Holocaust Memorial Day is timely warning that freedom must never be taken for granted

After a week that has been marked by uncomfortable headlines and irritable exchanges about the possible forced mobilisation of UK citizens in the event of a war, it seems apposite that tomorrow is International Holocaust Memorial Day.

The theme of this year’s event is Fragility of Freedom, reflecting that in every genocide that has taken place, those who were targeted for persecution first had their freedom restricted and removed, before many of them were murdered.

As we all know, genocide rarely just happens, rather it is the conclusion of a process of alienation, discrimination and persecution that can happen insidiously over time, often without the subjects even realising where things are headed. At its roots is the classification and division of people into “them” and “us”, often because insignificant and largely irrelevant differences are either not resolved, or become exaggerated maliciously and intentionally by those likely to gain benefit from driving such human divisions.

Sadly, some three quarters of a century after the horrors of the Second World War we seem not only to have failed to learn the lessons of the Holocaust, but the world is in very deep danger of repeating them.

January 27th is significant because at around 9am on this day in 1945 a soldier from the 100th Infantry Division of the Russian Red Army entered Auschwitz concentration camp and became the first person from the outside world to witness the full extent of the horrors that had taken place inside. Incredibly this received little media coverage at the time, as the camp discovery was an aside to the Red Army’s primary objective of getting to Berlin ahead of the allies. It wasn’t until the Western Allies arrived in Buchenwald, Bergen-Belsen, and Dachau in April 1945 that the liberation of the camps received global coverage.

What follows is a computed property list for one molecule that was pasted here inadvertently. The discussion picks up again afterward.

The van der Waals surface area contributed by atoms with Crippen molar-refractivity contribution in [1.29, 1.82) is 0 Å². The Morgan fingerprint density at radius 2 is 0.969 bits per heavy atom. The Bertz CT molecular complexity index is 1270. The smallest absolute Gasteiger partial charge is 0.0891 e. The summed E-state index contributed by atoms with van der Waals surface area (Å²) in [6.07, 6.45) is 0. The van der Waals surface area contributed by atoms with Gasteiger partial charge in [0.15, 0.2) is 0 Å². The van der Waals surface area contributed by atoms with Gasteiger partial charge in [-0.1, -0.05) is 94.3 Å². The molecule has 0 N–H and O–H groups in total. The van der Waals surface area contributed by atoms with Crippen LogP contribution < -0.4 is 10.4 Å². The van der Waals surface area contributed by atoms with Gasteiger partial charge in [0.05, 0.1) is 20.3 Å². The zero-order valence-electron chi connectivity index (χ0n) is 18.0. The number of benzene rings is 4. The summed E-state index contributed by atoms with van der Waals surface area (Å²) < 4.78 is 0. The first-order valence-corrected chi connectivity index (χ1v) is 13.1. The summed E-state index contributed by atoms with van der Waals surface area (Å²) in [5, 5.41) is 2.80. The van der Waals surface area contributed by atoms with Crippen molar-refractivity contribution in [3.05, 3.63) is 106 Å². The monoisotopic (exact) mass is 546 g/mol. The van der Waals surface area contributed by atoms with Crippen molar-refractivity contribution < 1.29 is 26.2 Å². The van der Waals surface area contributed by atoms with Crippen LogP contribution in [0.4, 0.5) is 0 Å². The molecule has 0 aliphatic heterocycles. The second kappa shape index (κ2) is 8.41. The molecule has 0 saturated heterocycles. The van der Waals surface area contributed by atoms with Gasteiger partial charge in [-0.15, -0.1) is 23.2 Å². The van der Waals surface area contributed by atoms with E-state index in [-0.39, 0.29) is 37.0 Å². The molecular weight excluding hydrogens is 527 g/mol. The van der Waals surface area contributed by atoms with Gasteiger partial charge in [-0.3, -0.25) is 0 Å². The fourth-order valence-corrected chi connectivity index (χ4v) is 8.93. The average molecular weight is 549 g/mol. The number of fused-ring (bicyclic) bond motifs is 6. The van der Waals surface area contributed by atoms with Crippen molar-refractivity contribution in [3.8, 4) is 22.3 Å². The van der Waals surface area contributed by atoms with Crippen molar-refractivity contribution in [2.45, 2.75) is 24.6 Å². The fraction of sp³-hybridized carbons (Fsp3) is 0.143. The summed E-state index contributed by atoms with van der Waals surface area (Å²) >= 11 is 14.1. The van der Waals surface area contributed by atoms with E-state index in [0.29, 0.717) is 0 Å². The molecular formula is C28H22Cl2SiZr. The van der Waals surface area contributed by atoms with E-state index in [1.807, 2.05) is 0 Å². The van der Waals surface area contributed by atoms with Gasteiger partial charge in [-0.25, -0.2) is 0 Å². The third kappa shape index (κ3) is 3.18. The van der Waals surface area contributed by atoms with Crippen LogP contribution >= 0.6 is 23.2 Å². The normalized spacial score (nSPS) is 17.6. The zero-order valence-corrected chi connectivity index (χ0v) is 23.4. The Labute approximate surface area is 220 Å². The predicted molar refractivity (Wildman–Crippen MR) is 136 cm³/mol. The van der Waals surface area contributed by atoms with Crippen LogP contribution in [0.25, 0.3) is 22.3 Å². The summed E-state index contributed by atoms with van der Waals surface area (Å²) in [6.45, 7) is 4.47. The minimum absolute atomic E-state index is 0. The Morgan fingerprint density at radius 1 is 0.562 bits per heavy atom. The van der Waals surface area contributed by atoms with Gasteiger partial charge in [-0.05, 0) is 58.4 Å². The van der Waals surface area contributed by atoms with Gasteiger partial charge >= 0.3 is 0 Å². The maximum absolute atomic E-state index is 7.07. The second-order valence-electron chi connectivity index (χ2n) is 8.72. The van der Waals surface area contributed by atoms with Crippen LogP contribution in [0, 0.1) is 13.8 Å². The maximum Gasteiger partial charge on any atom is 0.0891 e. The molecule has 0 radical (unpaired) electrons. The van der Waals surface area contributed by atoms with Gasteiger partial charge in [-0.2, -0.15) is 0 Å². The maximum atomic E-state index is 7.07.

However, recent historic research has confirmed what many had already suspected – the existence of the Nazi death camps and the horrific activities being carried out there weren’t the secret discovery that everyone condemned so vigorously at Nuremberg – many nations and political leaders had known only too well what was going on, and there had been an unforgivable tardiness in addressing the atrocities. Material accessed in 2017 from the United Nations archives revealed that the UK, America and the former Soviet Union had known as early as December 1942 that more than two million Jews had been murdered systematically by the Nazis, and a further five million were at severe risk of being killed.